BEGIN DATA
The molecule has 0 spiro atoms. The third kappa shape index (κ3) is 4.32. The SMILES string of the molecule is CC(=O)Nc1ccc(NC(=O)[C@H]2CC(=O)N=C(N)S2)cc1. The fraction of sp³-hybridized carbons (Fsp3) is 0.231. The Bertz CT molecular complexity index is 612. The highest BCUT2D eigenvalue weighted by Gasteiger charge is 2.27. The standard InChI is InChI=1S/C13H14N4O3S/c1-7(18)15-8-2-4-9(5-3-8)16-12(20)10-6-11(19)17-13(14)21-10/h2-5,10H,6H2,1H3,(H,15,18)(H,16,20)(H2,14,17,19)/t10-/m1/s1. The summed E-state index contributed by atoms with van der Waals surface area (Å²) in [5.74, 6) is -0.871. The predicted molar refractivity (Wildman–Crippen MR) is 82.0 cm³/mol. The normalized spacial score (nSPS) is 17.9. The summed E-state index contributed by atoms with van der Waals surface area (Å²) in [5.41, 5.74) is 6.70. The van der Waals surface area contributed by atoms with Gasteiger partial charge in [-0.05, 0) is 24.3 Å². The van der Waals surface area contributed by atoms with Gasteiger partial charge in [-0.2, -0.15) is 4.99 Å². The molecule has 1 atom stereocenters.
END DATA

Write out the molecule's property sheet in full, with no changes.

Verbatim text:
The molecule has 0 spiro atoms. The third kappa shape index (κ3) is 4.32. The SMILES string of the molecule is CC(=O)Nc1ccc(NC(=O)[C@H]2CC(=O)N=C(N)S2)cc1. The fraction of sp³-hybridized carbons (Fsp3) is 0.231. The Bertz CT molecular complexity index is 612. The highest BCUT2D eigenvalue weighted by Gasteiger charge is 2.27. The standard InChI is InChI=1S/C13H14N4O3S/c1-7(18)15-8-2-4-9(5-3-8)16-12(20)10-6-11(19)17-13(14)21-10/h2-5,10H,6H2,1H3,(H,15,18)(H,16,20)(H2,14,17,19)/t10-/m1/s1. The summed E-state index contributed by atoms with van der Waals surface area (Å²) in [5.74, 6) is -0.871. The predicted molar refractivity (Wildman–Crippen MR) is 82.0 cm³/mol. The normalized spacial score (nSPS) is 17.9. The summed E-state index contributed by atoms with van der Waals surface area (Å²) in [5.41, 5.74) is 6.70. The van der Waals surface area contributed by atoms with Gasteiger partial charge in [-0.05, 0) is 24.3 Å². The van der Waals surface area contributed by atoms with Gasteiger partial charge in [-0.2, -0.15) is 4.99 Å². The molecule has 1 atom stereocenters.